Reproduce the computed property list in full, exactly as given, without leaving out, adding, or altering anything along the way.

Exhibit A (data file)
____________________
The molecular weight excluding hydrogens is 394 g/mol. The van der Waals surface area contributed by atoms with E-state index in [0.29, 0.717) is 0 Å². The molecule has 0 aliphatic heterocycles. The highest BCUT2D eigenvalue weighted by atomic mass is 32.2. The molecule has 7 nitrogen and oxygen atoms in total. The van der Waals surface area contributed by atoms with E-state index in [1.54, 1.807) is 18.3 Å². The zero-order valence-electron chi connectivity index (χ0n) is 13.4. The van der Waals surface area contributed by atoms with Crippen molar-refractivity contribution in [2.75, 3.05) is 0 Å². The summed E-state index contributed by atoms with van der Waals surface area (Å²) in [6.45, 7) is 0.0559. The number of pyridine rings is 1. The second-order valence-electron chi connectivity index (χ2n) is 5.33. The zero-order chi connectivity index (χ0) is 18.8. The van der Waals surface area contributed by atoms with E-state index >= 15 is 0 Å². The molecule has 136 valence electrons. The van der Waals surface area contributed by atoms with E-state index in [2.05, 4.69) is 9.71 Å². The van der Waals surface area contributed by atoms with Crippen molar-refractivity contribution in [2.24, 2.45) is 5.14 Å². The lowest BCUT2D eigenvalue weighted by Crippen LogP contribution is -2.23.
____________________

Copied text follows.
The molecular weight excluding hydrogens is 394 g/mol. The van der Waals surface area contributed by atoms with E-state index in [0.29, 0.717) is 0 Å². The molecule has 0 aliphatic heterocycles. The highest BCUT2D eigenvalue weighted by atomic mass is 32.2. The molecule has 7 nitrogen and oxygen atoms in total. The van der Waals surface area contributed by atoms with E-state index in [1.54, 1.807) is 18.3 Å². The zero-order valence-electron chi connectivity index (χ0n) is 13.4. The van der Waals surface area contributed by atoms with Crippen molar-refractivity contribution in [2.75, 3.05) is 0 Å². The summed E-state index contributed by atoms with van der Waals surface area (Å²) in [6.45, 7) is 0.0559. The number of pyridine rings is 1. The second-order valence-electron chi connectivity index (χ2n) is 5.33. The zero-order chi connectivity index (χ0) is 18.8. The van der Waals surface area contributed by atoms with E-state index >= 15 is 0 Å². The molecule has 136 valence electrons. The van der Waals surface area contributed by atoms with E-state index in [2.05, 4.69) is 9.71 Å². The van der Waals surface area contributed by atoms with Crippen molar-refractivity contribution in [2.24, 2.45) is 5.14 Å². The lowest BCUT2D eigenvalue weighted by Crippen LogP contribution is -2.23.